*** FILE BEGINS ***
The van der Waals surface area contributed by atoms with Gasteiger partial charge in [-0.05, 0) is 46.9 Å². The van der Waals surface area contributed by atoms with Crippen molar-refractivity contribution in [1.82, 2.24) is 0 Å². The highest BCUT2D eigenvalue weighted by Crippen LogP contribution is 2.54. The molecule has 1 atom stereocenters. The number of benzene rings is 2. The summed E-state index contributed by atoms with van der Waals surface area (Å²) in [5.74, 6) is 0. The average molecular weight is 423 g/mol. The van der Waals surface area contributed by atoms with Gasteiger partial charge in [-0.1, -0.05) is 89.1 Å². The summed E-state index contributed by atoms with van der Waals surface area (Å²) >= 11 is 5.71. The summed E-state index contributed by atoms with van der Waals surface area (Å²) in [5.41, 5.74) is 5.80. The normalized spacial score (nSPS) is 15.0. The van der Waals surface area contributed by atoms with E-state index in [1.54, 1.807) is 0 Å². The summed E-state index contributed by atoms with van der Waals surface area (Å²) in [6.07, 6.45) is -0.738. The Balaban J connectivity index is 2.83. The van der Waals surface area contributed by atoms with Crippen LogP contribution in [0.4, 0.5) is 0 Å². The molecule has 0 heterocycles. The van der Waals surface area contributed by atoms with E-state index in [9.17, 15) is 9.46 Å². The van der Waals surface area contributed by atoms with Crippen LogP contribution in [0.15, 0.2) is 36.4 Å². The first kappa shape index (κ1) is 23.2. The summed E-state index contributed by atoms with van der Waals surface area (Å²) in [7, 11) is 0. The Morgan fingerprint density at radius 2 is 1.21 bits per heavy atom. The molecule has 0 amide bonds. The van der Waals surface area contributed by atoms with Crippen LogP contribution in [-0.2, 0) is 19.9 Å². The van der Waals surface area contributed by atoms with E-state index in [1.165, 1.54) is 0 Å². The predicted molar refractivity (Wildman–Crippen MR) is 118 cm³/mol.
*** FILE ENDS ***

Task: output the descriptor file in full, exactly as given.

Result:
The van der Waals surface area contributed by atoms with Gasteiger partial charge in [-0.05, 0) is 46.9 Å². The van der Waals surface area contributed by atoms with Crippen molar-refractivity contribution in [1.82, 2.24) is 0 Å². The highest BCUT2D eigenvalue weighted by Crippen LogP contribution is 2.54. The molecule has 1 atom stereocenters. The number of benzene rings is 2. The summed E-state index contributed by atoms with van der Waals surface area (Å²) in [5.74, 6) is 0. The average molecular weight is 423 g/mol. The van der Waals surface area contributed by atoms with Gasteiger partial charge in [-0.1, -0.05) is 89.1 Å². The summed E-state index contributed by atoms with van der Waals surface area (Å²) >= 11 is 5.71. The summed E-state index contributed by atoms with van der Waals surface area (Å²) in [5.41, 5.74) is 5.80. The normalized spacial score (nSPS) is 15.0. The van der Waals surface area contributed by atoms with E-state index in [1.54, 1.807) is 0 Å². The summed E-state index contributed by atoms with van der Waals surface area (Å²) in [6.07, 6.45) is -0.738. The Balaban J connectivity index is 2.83. The van der Waals surface area contributed by atoms with Crippen LogP contribution in [0.4, 0.5) is 0 Å². The molecule has 0 heterocycles. The van der Waals surface area contributed by atoms with E-state index in [9.17, 15) is 9.46 Å². The van der Waals surface area contributed by atoms with Crippen LogP contribution in [0.15, 0.2) is 36.4 Å². The first kappa shape index (κ1) is 23.2. The summed E-state index contributed by atoms with van der Waals surface area (Å²) in [7, 11) is 0. The Morgan fingerprint density at radius 2 is 1.21 bits per heavy atom. The molecule has 0 amide bonds. The van der Waals surface area contributed by atoms with Crippen LogP contribution in [-0.2, 0) is 19.9 Å². The van der Waals surface area contributed by atoms with E-state index in [1.165, 1.54) is 0 Å². The predicted molar refractivity (Wildman–Crippen MR) is 118 cm³/mol.